Reckless Eccles

Named after the town of Eccles, a few miles west of Manchester, Eccles cakes are thought to date back to the late 18th century when a gentleman by the name of James Birch began selling them to an enthusiastic public. Patties made from flaky pastry wrapped around a sticky filling of spiced currants, Eccles cakes are very similar to the Banbury cakes of Oxfordshire as they are today. Banbury cakes have a longer documented history 1, one well-known early recipe being found in Gervase Markham’s Countrey Contentments, or The English Huswife of 1623, a work that helpfully outlines “The inward and outward Vertues which ought to be in a compleate Woman.” Whatever the striving ‘compleate Women’ of the 17th century might have made of his efforts, it is clear that early Banbury cake recipes are quite different to the later Eccles cake. Banburys were originally yeast-leavened (using barm), and the lack of clarity of old recipes makes it uncertain as to whether the end result was more like a pastry or a bread. On this evidence, it seems to me that Banburys evolved to become more like their northern cousins and cannot claim a longer pedigree in their modern form.

Eccles cakes are one of those things for which many people hold closely guarded secret formulae, but the essential characteristics are simple. The casing is made from puff or flaky pastry with a sugar-glaze, while the filling is made of currants, sugar and butter, with various additions such as orange zest, chopped peel, and spices in various combinations.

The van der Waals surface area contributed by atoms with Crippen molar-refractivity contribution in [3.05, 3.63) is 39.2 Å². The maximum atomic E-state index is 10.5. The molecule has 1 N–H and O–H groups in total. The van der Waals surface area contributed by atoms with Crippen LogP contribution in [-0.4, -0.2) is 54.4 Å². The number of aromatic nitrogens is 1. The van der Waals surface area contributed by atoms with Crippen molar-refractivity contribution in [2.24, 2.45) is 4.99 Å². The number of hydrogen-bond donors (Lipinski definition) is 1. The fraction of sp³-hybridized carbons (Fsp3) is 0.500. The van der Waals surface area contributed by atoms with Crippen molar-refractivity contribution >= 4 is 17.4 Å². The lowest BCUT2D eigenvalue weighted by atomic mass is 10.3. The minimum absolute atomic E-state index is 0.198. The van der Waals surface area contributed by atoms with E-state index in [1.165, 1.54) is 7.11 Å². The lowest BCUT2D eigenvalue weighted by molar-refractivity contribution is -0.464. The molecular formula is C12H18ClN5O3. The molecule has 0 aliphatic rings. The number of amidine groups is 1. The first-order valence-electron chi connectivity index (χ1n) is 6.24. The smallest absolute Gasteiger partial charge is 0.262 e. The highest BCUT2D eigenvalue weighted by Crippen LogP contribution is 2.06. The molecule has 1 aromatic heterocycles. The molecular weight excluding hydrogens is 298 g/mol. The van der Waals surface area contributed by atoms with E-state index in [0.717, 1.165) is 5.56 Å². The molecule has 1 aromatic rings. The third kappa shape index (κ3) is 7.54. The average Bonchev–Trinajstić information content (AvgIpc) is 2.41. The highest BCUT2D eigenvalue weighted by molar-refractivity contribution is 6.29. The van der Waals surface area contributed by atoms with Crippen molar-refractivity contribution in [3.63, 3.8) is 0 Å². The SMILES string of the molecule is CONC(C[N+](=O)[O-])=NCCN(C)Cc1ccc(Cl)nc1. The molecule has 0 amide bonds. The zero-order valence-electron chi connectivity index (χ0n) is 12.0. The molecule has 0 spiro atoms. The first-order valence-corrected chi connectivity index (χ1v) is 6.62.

I don’t think puff pastry or détrempe 2 works that well with Eccles cakes. In fact, I’m not a great fan of the stuff. There’s a time and  place for it, I daresay, but I prefer flaky pastry, which isn’t quite as explosive. In making flaky pastry I’ve found Delia Smith’s method of grating very cold butter into flour works very well and is relatively quick and easy. I also find that many recipes produce a filling that is overbearingly sweet and greasy. Subsequently, I’ve tried to tame tradition by reducing the fat and sugar content.

First, the pastry.

500g plain flour
300g butter, chilled in the freezer for an hour or so
A pinch of salt

Sieve the flour into a mixing bowl and add the salt. Grate the very cold butter into the flour using the coarse side of a hand grater. When I first tried this method I thought I was pretty clever using the grating disc of a food processor. This turned out to be far messier and more time-consuming than just grating it by hand. Add a few tablespoons of water and with a spatula or wooden spoon start bringing the ingredients together. You will need to add more water, but it’s better to add a little at a time, just enough so that the ingredients form a dough. Towards the end you can use your hands, but try to handle it as little as possible. To acheive the flakiness you want, the strands of grated butter should remain reasonably intact – squishing the pastry with warm hands will tend to blend it into the dough. On the other hand, don’t be afraid of it. Making pastry isn’t nearly as difficult as some people make out.

Once the pastry is done, wrap it in clingfilm and put it in the fridge for at least 30 minutes. Now you can make the filling.